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P077 Swallowing Outcomes Following Supracricoid Partial Laryngectomy in the Setting of Adjuvant Therapy

P077 Swallowing Outcomes Following Supracricoid Partial Laryngectomy in the Setting of Adjuvant... Objective: To evaluate swallowing recovery following supracricoid partial laryngectomy. Design: Retrospective review. Setting: Major comprehensive cancer center. Patients: Twenty-seven patients treated with supracricoid partial laryngectomy for primary or recurrent larynx cancer. Intervention: Functional swallowing strategies, maneuvers, and therapies based on objective modified barium swallow (MBS) study results. Main Outcome Measures: Hospital recovery (length of stay, decannulation rates, complications), swallowing outcomes (physiology, symptoms), and nutritional results (time to oral intake, tube dependency, final diet). Results: Supracricoid partial laryngectomy included 1 arytenoid cartilage in 8 of 27 patients. The mean (SD) length of hospitalization was 8 days (9.23 days [median, 6 days; range, 3-53 days]) with a mean (SD) number of weeks to decannulation of 5 (8.23 weeks [median, 1 week; range, 1-30 weeks]). One patient required permanent tracheostomy. The most common complications were pneumonia and subcutaneous emphysema (7 [26%] of 27 complications). Pneumonia occurred more often in patients who had received radiation therapy (P = .02). Twenty-two patients had MBS studies. Initially, all patients aspirated thin liquids and 55% (12 of 22) aspirated pureed consistencies owing to neoglottic incompetency. Diet modifications alone did not alleviate aspiration; 64% (14 of 22) of patients needed to use swallowing strategies. The supraglottic swallow maneuver was most effective in reducing or eliminating aspiration. Eighty-one percent (22 of 27) of patients returned to complete oral intake with mean (SD) time to feeding tube removal of 10 weeks (8.33 weeks [median, 6 weeks; range, 1-29 weeks]); 7 of these patients used swallowing strategies. Nineteen percent of patients (5 of 27) remained partially (4 of 27) or fully (1 of 27) tube dependent. Arytenoid resection did not significantly affect hospital course or swallowing outcomes. Conclusion: Supracricoid partial laryngectomy initially produces severe swallowing dysfunction but most patients return to oral intake following targeted dysphagia intervention. http://www.deepdyve.com/assets/images/DeepDyve-Logo-lg.png Archives of Otolaryngology - Head & Neck Surgery American Medical Association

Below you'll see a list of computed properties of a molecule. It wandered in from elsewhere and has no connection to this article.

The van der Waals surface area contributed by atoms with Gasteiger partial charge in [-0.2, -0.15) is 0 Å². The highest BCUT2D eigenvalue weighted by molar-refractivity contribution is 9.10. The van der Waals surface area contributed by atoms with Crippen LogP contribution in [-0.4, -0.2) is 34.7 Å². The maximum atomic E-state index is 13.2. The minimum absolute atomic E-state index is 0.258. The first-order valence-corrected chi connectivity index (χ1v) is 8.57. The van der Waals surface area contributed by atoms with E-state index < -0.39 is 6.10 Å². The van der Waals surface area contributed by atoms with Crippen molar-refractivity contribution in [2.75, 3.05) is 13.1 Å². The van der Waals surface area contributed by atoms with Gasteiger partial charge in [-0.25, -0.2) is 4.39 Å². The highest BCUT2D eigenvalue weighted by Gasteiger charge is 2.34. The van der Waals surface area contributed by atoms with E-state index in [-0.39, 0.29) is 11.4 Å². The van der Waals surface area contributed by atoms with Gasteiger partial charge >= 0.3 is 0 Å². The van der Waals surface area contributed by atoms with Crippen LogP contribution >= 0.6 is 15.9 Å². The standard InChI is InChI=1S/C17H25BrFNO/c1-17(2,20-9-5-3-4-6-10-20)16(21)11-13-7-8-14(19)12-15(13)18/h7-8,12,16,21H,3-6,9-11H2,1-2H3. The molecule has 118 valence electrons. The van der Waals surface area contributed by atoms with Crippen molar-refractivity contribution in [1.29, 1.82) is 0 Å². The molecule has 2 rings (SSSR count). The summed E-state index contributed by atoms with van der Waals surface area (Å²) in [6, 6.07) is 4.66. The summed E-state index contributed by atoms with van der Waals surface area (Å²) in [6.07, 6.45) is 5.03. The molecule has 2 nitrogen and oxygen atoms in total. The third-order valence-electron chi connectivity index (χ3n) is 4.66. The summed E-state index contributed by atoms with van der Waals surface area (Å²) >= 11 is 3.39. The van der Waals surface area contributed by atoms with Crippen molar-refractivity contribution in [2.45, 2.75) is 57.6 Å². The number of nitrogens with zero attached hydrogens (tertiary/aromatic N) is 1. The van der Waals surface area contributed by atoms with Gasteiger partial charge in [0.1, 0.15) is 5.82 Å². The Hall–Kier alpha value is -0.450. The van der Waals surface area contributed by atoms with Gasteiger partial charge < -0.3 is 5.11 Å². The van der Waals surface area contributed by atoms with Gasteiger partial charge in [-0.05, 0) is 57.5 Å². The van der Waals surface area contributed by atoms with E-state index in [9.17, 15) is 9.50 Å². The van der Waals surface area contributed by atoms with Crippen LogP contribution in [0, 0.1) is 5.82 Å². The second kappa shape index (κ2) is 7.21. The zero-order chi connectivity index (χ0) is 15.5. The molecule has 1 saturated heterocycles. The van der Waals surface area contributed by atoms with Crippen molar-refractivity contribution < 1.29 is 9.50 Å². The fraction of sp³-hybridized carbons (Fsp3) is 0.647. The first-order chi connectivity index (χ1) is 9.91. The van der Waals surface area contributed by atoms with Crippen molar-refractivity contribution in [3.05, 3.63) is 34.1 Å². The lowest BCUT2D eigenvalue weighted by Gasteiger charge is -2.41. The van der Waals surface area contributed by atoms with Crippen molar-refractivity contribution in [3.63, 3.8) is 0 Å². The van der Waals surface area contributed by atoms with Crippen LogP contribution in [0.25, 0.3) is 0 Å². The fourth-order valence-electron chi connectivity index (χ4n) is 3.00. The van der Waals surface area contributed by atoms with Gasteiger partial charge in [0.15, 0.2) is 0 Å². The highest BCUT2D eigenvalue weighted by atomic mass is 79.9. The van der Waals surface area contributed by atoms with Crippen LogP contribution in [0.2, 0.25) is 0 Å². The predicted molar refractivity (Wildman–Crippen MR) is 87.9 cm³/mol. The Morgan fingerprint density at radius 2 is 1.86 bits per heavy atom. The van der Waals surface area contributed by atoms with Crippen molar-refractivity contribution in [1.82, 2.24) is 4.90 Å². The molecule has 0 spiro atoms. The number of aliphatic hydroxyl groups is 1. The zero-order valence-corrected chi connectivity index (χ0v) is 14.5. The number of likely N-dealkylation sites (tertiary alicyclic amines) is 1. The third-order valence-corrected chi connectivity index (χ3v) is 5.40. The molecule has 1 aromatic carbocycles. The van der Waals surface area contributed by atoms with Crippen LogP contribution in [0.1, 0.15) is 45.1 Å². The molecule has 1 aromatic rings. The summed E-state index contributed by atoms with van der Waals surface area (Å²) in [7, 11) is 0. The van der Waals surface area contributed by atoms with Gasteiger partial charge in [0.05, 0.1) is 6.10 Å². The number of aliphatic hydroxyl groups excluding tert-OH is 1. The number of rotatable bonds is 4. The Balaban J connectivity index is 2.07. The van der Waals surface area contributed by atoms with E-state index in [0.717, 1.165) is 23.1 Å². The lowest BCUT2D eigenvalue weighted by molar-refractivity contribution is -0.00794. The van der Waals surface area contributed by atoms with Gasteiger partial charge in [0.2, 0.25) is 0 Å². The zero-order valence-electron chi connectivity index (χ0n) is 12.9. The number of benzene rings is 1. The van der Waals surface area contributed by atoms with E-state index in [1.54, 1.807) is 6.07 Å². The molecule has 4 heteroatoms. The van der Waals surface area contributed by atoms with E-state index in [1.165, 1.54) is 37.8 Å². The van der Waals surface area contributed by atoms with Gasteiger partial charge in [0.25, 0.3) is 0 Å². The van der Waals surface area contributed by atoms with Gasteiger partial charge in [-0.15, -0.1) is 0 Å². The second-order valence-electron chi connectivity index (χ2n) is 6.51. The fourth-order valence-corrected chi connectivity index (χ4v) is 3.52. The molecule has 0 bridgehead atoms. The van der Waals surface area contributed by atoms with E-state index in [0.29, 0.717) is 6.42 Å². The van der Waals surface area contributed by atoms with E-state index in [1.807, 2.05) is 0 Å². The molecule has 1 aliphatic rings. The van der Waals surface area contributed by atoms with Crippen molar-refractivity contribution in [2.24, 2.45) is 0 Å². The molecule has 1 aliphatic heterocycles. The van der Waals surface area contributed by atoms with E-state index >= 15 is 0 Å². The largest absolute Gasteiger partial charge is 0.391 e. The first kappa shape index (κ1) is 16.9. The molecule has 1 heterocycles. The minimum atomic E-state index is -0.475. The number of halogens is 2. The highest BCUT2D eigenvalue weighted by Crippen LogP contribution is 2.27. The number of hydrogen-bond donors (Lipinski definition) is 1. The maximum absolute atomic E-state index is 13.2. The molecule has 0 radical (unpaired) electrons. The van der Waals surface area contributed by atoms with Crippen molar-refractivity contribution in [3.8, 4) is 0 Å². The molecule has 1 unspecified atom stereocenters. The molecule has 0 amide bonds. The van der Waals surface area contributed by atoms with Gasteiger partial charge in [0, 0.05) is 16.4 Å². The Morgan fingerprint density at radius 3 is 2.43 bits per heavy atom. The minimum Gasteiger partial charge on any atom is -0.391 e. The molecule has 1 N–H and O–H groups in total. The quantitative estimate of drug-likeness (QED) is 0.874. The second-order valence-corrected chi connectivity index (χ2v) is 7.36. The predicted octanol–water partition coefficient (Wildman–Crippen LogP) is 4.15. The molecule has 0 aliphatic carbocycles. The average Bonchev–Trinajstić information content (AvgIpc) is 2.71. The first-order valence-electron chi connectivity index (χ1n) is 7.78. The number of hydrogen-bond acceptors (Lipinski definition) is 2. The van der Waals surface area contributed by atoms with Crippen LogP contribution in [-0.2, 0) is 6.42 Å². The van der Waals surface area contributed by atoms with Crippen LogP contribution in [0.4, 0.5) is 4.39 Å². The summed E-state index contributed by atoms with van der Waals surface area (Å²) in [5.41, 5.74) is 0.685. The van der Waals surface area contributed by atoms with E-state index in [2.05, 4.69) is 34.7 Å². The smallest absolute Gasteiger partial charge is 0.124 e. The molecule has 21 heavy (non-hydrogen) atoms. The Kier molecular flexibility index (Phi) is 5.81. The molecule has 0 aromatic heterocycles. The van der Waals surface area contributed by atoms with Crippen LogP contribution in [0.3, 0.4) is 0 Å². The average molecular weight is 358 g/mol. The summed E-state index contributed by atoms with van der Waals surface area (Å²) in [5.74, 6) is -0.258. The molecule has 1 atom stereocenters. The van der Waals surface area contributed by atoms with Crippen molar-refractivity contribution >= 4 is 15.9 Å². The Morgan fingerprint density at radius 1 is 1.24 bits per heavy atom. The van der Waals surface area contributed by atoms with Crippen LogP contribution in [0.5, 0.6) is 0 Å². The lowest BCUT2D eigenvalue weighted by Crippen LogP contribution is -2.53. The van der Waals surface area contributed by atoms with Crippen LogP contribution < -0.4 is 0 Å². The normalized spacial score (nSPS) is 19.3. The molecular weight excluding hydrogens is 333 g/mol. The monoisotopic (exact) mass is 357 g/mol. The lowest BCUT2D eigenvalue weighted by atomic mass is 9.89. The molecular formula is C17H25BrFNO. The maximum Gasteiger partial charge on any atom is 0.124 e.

P077 Swallowing Outcomes Following Supracricoid Partial Laryngectomy in the Setting of Adjuvant Therapy

P077 Swallowing Outcomes Following Supracricoid Partial Laryngectomy in the Setting of Adjuvant Therapy

Abstract

Objective: To evaluate swallowing recovery following supracricoid partial laryngectomy. Design: Retrospective review. Setting: Major comprehensive cancer center. Patients: Twenty-seven patients treated with supracricoid partial laryngectomy for primary or recurrent larynx cancer. Intervention: Functional swallowing strategies, maneuvers, and therapies based on objective modified barium swallow (MBS) study results. Main Outcome Measures: Hospital recovery (length of stay, decannulation rates,...
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Publisher
American Medical Association
Copyright
Copyright © 2006 American Medical Association. All Rights Reserved.
ISSN
0886-4470
eISSN
1538-361X
DOI
10.1001/archotol.132.8.881-a
Publisher site
See Article on Publisher Site

Abstract

Objective: To evaluate swallowing recovery following supracricoid partial laryngectomy. Design: Retrospective review. Setting: Major comprehensive cancer center. Patients: Twenty-seven patients treated with supracricoid partial laryngectomy for primary or recurrent larynx cancer. Intervention: Functional swallowing strategies, maneuvers, and therapies based on objective modified barium swallow (MBS) study results. Main Outcome Measures: Hospital recovery (length of stay, decannulation rates, complications), swallowing outcomes (physiology, symptoms), and nutritional results (time to oral intake, tube dependency, final diet). Results: Supracricoid partial laryngectomy included 1 arytenoid cartilage in 8 of 27 patients. The mean (SD) length of hospitalization was 8 days (9.23 days [median, 6 days; range, 3-53 days]) with a mean (SD) number of weeks to decannulation of 5 (8.23 weeks [median, 1 week; range, 1-30 weeks]). One patient required permanent tracheostomy. The most common complications were pneumonia and subcutaneous emphysema (7 [26%] of 27 complications). Pneumonia occurred more often in patients who had received radiation therapy (P = .02). Twenty-two patients had MBS studies. Initially, all patients aspirated thin liquids and 55% (12 of 22) aspirated pureed consistencies owing to neoglottic incompetency. Diet modifications alone did not alleviate aspiration; 64% (14 of 22) of patients needed to use swallowing strategies. The supraglottic swallow maneuver was most effective in reducing or eliminating aspiration. Eighty-one percent (22 of 27) of patients returned to complete oral intake with mean (SD) time to feeding tube removal of 10 weeks (8.33 weeks [median, 6 weeks; range, 1-29 weeks]); 7 of these patients used swallowing strategies. Nineteen percent of patients (5 of 27) remained partially (4 of 27) or fully (1 of 27) tube dependent. Arytenoid resection did not significantly affect hospital course or swallowing outcomes. Conclusion: Supracricoid partial laryngectomy initially produces severe swallowing dysfunction but most patients return to oral intake following targeted dysphagia intervention.

Journal

Archives of Otolaryngology - Head & Neck SurgeryAmerican Medical Association

Published: Aug 1, 2006

Keywords: deglutition,adjuvant therapy,laryngectomy, partial

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